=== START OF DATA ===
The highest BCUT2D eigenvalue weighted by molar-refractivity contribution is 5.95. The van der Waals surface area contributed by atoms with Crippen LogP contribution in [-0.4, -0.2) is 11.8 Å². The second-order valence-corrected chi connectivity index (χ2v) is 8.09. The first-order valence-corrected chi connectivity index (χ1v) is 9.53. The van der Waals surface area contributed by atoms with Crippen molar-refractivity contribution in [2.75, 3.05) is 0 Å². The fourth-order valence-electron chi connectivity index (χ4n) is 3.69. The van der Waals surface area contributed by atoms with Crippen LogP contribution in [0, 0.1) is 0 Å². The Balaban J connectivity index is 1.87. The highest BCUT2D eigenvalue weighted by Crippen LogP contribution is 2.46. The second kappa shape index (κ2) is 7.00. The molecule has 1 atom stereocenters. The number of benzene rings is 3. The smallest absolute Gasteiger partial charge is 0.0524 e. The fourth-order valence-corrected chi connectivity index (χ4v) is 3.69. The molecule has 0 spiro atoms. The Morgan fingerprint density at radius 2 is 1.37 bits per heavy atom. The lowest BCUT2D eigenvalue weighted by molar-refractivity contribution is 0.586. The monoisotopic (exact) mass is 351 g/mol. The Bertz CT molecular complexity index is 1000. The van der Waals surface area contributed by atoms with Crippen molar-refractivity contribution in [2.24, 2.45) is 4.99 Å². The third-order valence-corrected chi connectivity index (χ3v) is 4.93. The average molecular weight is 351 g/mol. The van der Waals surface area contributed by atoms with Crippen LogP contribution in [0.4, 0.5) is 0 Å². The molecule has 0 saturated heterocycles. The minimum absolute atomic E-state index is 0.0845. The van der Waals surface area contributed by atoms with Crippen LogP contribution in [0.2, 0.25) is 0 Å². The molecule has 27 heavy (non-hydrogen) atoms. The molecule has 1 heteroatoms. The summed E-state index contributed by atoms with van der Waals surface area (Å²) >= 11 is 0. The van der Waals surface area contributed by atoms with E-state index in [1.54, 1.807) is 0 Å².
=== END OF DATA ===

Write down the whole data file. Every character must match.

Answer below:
The highest BCUT2D eigenvalue weighted by molar-refractivity contribution is 5.95. The van der Waals surface area contributed by atoms with Crippen LogP contribution in [-0.4, -0.2) is 11.8 Å². The second-order valence-corrected chi connectivity index (χ2v) is 8.09. The first-order valence-corrected chi connectivity index (χ1v) is 9.53. The van der Waals surface area contributed by atoms with Crippen molar-refractivity contribution in [2.75, 3.05) is 0 Å². The fourth-order valence-electron chi connectivity index (χ4n) is 3.69. The van der Waals surface area contributed by atoms with Crippen LogP contribution in [0, 0.1) is 0 Å². The Balaban J connectivity index is 1.87. The highest BCUT2D eigenvalue weighted by Crippen LogP contribution is 2.46. The second kappa shape index (κ2) is 7.00. The molecule has 1 atom stereocenters. The number of benzene rings is 3. The smallest absolute Gasteiger partial charge is 0.0524 e. The fourth-order valence-corrected chi connectivity index (χ4v) is 3.69. The molecule has 0 spiro atoms. The Morgan fingerprint density at radius 2 is 1.37 bits per heavy atom. The lowest BCUT2D eigenvalue weighted by molar-refractivity contribution is 0.586. The monoisotopic (exact) mass is 351 g/mol. The Bertz CT molecular complexity index is 1000. The van der Waals surface area contributed by atoms with Crippen molar-refractivity contribution in [2.24, 2.45) is 4.99 Å². The third-order valence-corrected chi connectivity index (χ3v) is 4.93. The average molecular weight is 351 g/mol. The van der Waals surface area contributed by atoms with Crippen LogP contribution in [0.4, 0.5) is 0 Å². The molecule has 0 saturated heterocycles. The minimum absolute atomic E-state index is 0.0845. The van der Waals surface area contributed by atoms with Crippen LogP contribution in [0.2, 0.25) is 0 Å². The molecule has 27 heavy (non-hydrogen) atoms. The molecule has 1 heteroatoms. The summed E-state index contributed by atoms with van der Waals surface area (Å²) >= 11 is 0. The van der Waals surface area contributed by atoms with E-state index in [1.54, 1.807) is 0 Å².